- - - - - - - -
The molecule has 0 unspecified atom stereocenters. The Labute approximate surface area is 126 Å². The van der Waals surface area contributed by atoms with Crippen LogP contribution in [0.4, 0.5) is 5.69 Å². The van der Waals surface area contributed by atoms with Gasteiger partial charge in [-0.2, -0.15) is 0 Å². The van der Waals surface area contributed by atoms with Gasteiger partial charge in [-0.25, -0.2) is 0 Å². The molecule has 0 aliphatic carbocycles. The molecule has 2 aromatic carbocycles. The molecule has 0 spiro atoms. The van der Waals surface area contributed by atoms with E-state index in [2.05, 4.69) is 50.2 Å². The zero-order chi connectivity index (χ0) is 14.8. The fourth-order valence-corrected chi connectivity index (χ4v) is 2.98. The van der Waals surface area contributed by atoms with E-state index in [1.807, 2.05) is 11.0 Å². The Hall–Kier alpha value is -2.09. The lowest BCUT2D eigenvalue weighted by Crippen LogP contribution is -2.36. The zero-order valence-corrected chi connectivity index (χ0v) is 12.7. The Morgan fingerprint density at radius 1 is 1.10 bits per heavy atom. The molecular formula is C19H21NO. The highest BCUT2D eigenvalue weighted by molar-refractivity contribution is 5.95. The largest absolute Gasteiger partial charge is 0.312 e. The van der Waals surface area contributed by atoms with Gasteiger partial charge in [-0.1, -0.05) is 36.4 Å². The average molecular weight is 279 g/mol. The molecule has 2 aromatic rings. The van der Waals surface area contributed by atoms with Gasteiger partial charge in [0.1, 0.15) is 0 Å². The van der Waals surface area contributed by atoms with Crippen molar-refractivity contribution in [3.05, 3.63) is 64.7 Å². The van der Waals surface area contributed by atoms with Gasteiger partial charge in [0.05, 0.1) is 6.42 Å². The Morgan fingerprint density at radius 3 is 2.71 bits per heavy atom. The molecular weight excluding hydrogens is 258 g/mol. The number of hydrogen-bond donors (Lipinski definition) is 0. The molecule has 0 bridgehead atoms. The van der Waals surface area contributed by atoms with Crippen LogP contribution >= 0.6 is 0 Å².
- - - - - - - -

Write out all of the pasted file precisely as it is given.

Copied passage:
The molecule has 0 unspecified atom stereocenters. The Labute approximate surface area is 126 Å². The van der Waals surface area contributed by atoms with Crippen LogP contribution in [0.4, 0.5) is 5.69 Å². The van der Waals surface area contributed by atoms with Gasteiger partial charge in [-0.2, -0.15) is 0 Å². The van der Waals surface area contributed by atoms with Gasteiger partial charge in [-0.25, -0.2) is 0 Å². The molecule has 0 aliphatic carbocycles. The molecule has 2 aromatic carbocycles. The molecule has 0 spiro atoms. The van der Waals surface area contributed by atoms with E-state index in [2.05, 4.69) is 50.2 Å². The zero-order chi connectivity index (χ0) is 14.8. The fourth-order valence-corrected chi connectivity index (χ4v) is 2.98. The van der Waals surface area contributed by atoms with E-state index in [1.807, 2.05) is 11.0 Å². The Hall–Kier alpha value is -2.09. The lowest BCUT2D eigenvalue weighted by Crippen LogP contribution is -2.36. The zero-order valence-corrected chi connectivity index (χ0v) is 12.7. The Morgan fingerprint density at radius 1 is 1.10 bits per heavy atom. The molecular formula is C19H21NO. The highest BCUT2D eigenvalue weighted by molar-refractivity contribution is 5.95. The largest absolute Gasteiger partial charge is 0.312 e. The van der Waals surface area contributed by atoms with Gasteiger partial charge in [-0.1, -0.05) is 36.4 Å². The average molecular weight is 279 g/mol. The molecule has 2 aromatic rings. The van der Waals surface area contributed by atoms with Gasteiger partial charge in [0.1, 0.15) is 0 Å². The van der Waals surface area contributed by atoms with Crippen molar-refractivity contribution in [3.05, 3.63) is 64.7 Å². The van der Waals surface area contributed by atoms with Gasteiger partial charge in [0.05, 0.1) is 6.42 Å². The Morgan fingerprint density at radius 3 is 2.71 bits per heavy atom. The molecular weight excluding hydrogens is 258 g/mol. The number of hydrogen-bond donors (Lipinski definition) is 0. The molecule has 0 bridgehead atoms. The van der Waals surface area contributed by atoms with Crippen LogP contribution >= 0.6 is 0 Å².